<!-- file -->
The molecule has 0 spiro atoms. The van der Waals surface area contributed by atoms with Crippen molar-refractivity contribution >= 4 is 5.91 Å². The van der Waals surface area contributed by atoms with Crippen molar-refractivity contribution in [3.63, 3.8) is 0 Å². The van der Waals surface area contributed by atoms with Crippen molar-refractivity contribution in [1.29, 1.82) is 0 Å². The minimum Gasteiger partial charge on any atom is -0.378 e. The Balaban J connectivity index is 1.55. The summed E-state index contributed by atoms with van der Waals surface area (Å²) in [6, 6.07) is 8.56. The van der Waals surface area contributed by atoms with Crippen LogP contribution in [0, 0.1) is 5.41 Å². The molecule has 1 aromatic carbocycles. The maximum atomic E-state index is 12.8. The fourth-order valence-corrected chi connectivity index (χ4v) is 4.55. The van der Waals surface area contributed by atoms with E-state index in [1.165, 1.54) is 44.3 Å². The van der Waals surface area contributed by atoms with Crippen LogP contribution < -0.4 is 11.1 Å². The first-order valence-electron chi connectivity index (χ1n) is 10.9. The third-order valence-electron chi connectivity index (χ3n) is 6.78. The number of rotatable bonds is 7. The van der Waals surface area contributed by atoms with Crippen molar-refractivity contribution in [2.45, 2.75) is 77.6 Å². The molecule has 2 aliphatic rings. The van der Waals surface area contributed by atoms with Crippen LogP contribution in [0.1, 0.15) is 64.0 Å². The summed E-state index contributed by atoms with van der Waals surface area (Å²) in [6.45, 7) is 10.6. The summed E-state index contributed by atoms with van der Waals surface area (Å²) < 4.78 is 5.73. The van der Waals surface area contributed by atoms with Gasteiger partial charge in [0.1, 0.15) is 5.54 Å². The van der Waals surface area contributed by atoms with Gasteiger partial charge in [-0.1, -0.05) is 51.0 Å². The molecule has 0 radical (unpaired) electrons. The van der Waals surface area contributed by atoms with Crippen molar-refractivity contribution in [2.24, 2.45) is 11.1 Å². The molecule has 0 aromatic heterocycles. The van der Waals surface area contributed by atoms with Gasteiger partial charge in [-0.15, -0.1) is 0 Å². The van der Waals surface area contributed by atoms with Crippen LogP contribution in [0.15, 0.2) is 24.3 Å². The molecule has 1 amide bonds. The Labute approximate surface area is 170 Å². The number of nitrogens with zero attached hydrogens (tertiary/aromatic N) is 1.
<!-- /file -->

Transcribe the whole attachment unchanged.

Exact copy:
The molecule has 0 spiro atoms. The van der Waals surface area contributed by atoms with Crippen molar-refractivity contribution >= 4 is 5.91 Å². The van der Waals surface area contributed by atoms with Crippen molar-refractivity contribution in [3.63, 3.8) is 0 Å². The van der Waals surface area contributed by atoms with Crippen molar-refractivity contribution in [1.29, 1.82) is 0 Å². The minimum Gasteiger partial charge on any atom is -0.378 e. The Balaban J connectivity index is 1.55. The summed E-state index contributed by atoms with van der Waals surface area (Å²) in [6, 6.07) is 8.56. The van der Waals surface area contributed by atoms with Crippen LogP contribution in [0, 0.1) is 5.41 Å². The molecule has 1 aromatic carbocycles. The maximum atomic E-state index is 12.8. The fourth-order valence-corrected chi connectivity index (χ4v) is 4.55. The van der Waals surface area contributed by atoms with E-state index in [1.165, 1.54) is 44.3 Å². The van der Waals surface area contributed by atoms with Crippen LogP contribution < -0.4 is 11.1 Å². The first-order valence-electron chi connectivity index (χ1n) is 10.9. The third-order valence-electron chi connectivity index (χ3n) is 6.78. The number of rotatable bonds is 7. The van der Waals surface area contributed by atoms with Crippen molar-refractivity contribution in [2.45, 2.75) is 77.6 Å². The molecule has 2 aliphatic rings. The van der Waals surface area contributed by atoms with Crippen LogP contribution in [0.1, 0.15) is 64.0 Å². The summed E-state index contributed by atoms with van der Waals surface area (Å²) in [6.45, 7) is 10.6. The summed E-state index contributed by atoms with van der Waals surface area (Å²) < 4.78 is 5.73. The van der Waals surface area contributed by atoms with Gasteiger partial charge in [0.1, 0.15) is 5.54 Å². The van der Waals surface area contributed by atoms with Gasteiger partial charge in [-0.1, -0.05) is 51.0 Å². The molecule has 0 radical (unpaired) electrons. The van der Waals surface area contributed by atoms with Crippen molar-refractivity contribution in [2.24, 2.45) is 11.1 Å². The molecule has 0 aromatic heterocycles. The van der Waals surface area contributed by atoms with Gasteiger partial charge in [-0.15, -0.1) is 0 Å². The van der Waals surface area contributed by atoms with Crippen LogP contribution in [0.15, 0.2) is 24.3 Å². The molecule has 1 amide bonds. The Labute approximate surface area is 170 Å². The number of nitrogens with zero attached hydrogens (tertiary/aromatic N) is 1.